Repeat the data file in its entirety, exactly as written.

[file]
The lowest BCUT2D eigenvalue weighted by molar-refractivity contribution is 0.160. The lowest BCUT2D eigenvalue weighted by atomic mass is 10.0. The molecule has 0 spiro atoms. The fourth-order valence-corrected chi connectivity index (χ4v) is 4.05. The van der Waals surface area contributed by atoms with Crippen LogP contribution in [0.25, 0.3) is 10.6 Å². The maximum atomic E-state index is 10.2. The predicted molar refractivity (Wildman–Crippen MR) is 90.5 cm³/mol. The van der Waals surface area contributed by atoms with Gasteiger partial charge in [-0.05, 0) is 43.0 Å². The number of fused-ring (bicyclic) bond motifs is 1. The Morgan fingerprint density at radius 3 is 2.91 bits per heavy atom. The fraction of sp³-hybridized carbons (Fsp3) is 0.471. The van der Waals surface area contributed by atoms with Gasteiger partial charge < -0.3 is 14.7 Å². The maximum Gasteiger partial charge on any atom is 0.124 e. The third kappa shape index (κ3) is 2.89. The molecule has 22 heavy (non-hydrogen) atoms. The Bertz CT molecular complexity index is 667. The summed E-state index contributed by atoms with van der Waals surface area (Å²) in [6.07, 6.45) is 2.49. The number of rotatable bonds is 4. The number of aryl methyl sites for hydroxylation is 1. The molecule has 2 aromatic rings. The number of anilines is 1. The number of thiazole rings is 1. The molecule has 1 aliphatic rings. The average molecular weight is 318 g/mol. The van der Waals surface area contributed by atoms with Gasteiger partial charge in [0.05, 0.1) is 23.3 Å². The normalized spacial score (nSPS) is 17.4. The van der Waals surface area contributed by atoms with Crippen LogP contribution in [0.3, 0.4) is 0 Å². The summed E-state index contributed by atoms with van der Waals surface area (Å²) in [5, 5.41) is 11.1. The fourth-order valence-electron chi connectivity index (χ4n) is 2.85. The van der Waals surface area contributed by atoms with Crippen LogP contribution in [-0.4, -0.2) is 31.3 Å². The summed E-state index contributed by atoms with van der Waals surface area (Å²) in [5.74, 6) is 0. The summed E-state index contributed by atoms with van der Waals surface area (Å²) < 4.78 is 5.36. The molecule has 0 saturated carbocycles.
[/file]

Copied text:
The lowest BCUT2D eigenvalue weighted by molar-refractivity contribution is 0.160. The lowest BCUT2D eigenvalue weighted by atomic mass is 10.0. The molecule has 0 spiro atoms. The fourth-order valence-corrected chi connectivity index (χ4v) is 4.05. The van der Waals surface area contributed by atoms with Crippen LogP contribution in [0.25, 0.3) is 10.6 Å². The maximum atomic E-state index is 10.2. The predicted molar refractivity (Wildman–Crippen MR) is 90.5 cm³/mol. The van der Waals surface area contributed by atoms with Gasteiger partial charge in [-0.05, 0) is 43.0 Å². The number of fused-ring (bicyclic) bond motifs is 1. The Morgan fingerprint density at radius 3 is 2.91 bits per heavy atom. The fraction of sp³-hybridized carbons (Fsp3) is 0.471. The van der Waals surface area contributed by atoms with Gasteiger partial charge < -0.3 is 14.7 Å². The maximum Gasteiger partial charge on any atom is 0.124 e. The third kappa shape index (κ3) is 2.89. The molecule has 22 heavy (non-hydrogen) atoms. The Bertz CT molecular complexity index is 667. The summed E-state index contributed by atoms with van der Waals surface area (Å²) in [6.07, 6.45) is 2.49. The number of rotatable bonds is 4. The number of aryl methyl sites for hydroxylation is 1. The molecule has 2 aromatic rings. The number of anilines is 1. The number of thiazole rings is 1. The molecule has 1 aliphatic rings. The average molecular weight is 318 g/mol. The van der Waals surface area contributed by atoms with Gasteiger partial charge in [0.05, 0.1) is 23.3 Å². The normalized spacial score (nSPS) is 17.4. The van der Waals surface area contributed by atoms with Crippen LogP contribution in [0.3, 0.4) is 0 Å². The summed E-state index contributed by atoms with van der Waals surface area (Å²) in [5, 5.41) is 11.1. The fourth-order valence-electron chi connectivity index (χ4n) is 2.85. The van der Waals surface area contributed by atoms with Crippen LogP contribution in [-0.4, -0.2) is 31.3 Å². The summed E-state index contributed by atoms with van der Waals surface area (Å²) in [5.74, 6) is 0. The summed E-state index contributed by atoms with van der Waals surface area (Å²) < 4.78 is 5.36. The molecule has 0 saturated carbocycles.